The IRS has begun to conduct audits on ERC refund claims filed for 2020 and 2021. While the audit process is just getting underway, it is expected to increase over time as the IRS has indicated it is interested in auditing ERC claims.

It is anticipated that the audits will not be limited to specific industries or company sizes; any business that has filed for the ERC could come under IRS scrutiny. We know from conversations with IRS agents that companies with claims exceeding $200,000 in a quarter may be more likely to face a review of their claim. While this review might not always lead to an audit, it signals a heightened level of interest by the IRS with respect to higher value ERC claims.

Knowing whether or not you should be concerned begins with identifying any red flags that may exist with your ERC claim. You may even want to get ahead of the issue and review your eligibility position now, so as to be prepared should the IRS choose to audit your claim.

Why prepare for an audit now? 

The audit cycle may extend for up to five years after the Form 941-X is filed. Personnel may change, documents may be lost and proof may be needed in defense. That proof could include copies of state or local orders that might be deleted from websites. 

Gathering that information now might help make your case later.

Certain industries may be at a higher risk for an audit

The IRS could initially turn its attention for audits to industries such as manufacturing and technology.

Tech companies filing ERC claims may be scrutinized more closely due to the fact that many of them continued business operations remotely and were likely less affected by government orders impacting their work locations.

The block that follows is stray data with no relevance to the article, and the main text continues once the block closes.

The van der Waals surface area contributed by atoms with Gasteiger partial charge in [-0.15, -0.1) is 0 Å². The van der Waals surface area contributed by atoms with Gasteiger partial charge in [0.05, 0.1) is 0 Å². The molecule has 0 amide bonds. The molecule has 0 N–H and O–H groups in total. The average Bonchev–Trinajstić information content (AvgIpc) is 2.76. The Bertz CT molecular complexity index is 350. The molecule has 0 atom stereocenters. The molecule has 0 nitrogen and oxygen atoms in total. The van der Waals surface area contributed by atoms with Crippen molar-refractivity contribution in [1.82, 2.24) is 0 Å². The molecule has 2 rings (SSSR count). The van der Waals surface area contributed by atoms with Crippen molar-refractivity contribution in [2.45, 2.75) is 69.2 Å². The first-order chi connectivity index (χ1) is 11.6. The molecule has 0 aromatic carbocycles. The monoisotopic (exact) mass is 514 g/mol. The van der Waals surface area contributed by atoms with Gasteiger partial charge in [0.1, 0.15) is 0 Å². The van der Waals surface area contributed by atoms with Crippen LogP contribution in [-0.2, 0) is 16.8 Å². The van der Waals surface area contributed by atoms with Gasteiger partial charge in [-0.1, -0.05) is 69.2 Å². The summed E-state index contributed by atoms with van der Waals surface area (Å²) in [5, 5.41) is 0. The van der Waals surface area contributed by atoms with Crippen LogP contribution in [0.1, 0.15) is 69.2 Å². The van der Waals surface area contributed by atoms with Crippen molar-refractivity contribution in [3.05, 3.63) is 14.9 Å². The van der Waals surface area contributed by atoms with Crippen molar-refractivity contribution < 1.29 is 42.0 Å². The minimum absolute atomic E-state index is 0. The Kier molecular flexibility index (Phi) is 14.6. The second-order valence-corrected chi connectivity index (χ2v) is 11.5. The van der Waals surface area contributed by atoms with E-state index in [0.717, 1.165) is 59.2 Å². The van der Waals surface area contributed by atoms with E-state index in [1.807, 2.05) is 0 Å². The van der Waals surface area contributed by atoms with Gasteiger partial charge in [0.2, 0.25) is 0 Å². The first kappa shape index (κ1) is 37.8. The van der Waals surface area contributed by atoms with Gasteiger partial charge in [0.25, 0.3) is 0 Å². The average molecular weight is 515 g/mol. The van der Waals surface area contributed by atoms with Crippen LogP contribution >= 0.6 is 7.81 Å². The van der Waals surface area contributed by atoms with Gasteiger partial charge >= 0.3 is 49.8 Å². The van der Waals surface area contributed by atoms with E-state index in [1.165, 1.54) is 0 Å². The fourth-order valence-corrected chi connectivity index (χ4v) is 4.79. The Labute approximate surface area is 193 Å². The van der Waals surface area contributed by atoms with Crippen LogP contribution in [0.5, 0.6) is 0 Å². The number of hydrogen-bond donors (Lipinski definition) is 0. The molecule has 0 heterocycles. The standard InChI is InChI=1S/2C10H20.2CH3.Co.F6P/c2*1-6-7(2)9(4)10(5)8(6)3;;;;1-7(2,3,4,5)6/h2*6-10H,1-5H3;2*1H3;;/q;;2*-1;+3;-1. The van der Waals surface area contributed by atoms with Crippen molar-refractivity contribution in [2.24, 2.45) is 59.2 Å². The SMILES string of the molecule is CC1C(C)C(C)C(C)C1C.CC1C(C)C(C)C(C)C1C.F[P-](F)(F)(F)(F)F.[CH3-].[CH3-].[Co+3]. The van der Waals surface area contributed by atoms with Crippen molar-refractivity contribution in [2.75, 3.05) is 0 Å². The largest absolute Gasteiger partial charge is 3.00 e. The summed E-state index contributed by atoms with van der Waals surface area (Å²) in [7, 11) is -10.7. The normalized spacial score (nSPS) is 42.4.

Manufacturing companies and businesses dependent on a flow of products from outside sources could be analyzed more closely, particularly if their claims relied on general economic conditions and an inability to procure goods. Simply providing supply chain breakdowns, trucker shortages and clogged ports as the sole reason for eligibility may not constitute the impact position that the IRS is looking for as the foundation of an ERC claim. 

The IRS Chief Counsel recently released a Generic Legal Advice Memorandum (GLAM) specifically addressing the position of supply chain disruption in the case of ERC claims, and detailed an extremely limited basis for eligibility utilizing that as a driver.

Handling an IRS Audit Notice

While there is no way of knowing whether or not your company will be audited, there are certain things you can expect to occur as a result of the IRS audit process.

1. Notification and Initial Response

First, it is important to know that the IRS will NOT contact you by phone or in person. They will not knock at your door or call or text you to tell you they are auditing you.

Instead, the IRS will send you an Information Document Request (IDR) by mail informing you that an agent has been assigned to your case. This request might not explicitly mention ERC, as the mechanism for claiming the credit is an amended payroll tax return (Form 941-X), which can be audited during regular business reviews. 

Although not every IDR signifies an ERC audit, the likelihood is higher if you have claimed the credit or filed for a refund for tax years 2020 and 2021.

It is critical to engage your legal counsel or tax department immediately upon receiving an IDR, and devise a strategy to respond. If you use an outsourced payroll firm, you can certainly pass the notice to them, but they likely will not be able to provide you with the expert guidance and support you need as you formulate your initial course of action.